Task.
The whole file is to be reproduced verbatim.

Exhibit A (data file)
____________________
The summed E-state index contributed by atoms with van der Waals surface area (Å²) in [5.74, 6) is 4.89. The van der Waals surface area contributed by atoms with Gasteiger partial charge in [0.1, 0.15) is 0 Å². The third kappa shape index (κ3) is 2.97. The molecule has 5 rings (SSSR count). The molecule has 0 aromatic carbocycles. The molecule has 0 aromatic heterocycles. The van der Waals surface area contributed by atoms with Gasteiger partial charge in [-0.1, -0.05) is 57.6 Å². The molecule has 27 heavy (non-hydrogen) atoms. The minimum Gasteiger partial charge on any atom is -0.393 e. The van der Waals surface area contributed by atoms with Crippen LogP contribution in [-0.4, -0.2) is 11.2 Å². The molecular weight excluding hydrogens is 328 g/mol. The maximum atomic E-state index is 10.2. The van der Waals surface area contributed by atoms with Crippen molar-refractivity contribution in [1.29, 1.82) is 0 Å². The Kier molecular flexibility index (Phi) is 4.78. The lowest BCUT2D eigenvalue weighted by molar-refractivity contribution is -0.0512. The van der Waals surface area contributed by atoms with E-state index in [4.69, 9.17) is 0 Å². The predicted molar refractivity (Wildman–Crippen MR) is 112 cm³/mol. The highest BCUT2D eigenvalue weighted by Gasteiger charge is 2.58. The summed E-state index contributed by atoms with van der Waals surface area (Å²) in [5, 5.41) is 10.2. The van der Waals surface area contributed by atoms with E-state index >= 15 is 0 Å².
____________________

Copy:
The summed E-state index contributed by atoms with van der Waals surface area (Å²) in [5.74, 6) is 4.89. The van der Waals surface area contributed by atoms with Gasteiger partial charge in [0.1, 0.15) is 0 Å². The third kappa shape index (κ3) is 2.97. The molecule has 5 rings (SSSR count). The molecule has 0 aromatic carbocycles. The molecule has 0 aromatic heterocycles. The van der Waals surface area contributed by atoms with Gasteiger partial charge in [-0.1, -0.05) is 57.6 Å². The molecule has 27 heavy (non-hydrogen) atoms. The minimum Gasteiger partial charge on any atom is -0.393 e. The van der Waals surface area contributed by atoms with Crippen LogP contribution in [-0.4, -0.2) is 11.2 Å². The molecular weight excluding hydrogens is 328 g/mol. The maximum atomic E-state index is 10.2. The van der Waals surface area contributed by atoms with Crippen molar-refractivity contribution in [1.29, 1.82) is 0 Å². The Kier molecular flexibility index (Phi) is 4.78. The lowest BCUT2D eigenvalue weighted by molar-refractivity contribution is -0.0512. The van der Waals surface area contributed by atoms with E-state index in [4.69, 9.17) is 0 Å². The predicted molar refractivity (Wildman–Crippen MR) is 112 cm³/mol. The highest BCUT2D eigenvalue weighted by Gasteiger charge is 2.58. The summed E-state index contributed by atoms with van der Waals surface area (Å²) in [5, 5.41) is 10.2. The van der Waals surface area contributed by atoms with E-state index >= 15 is 0 Å².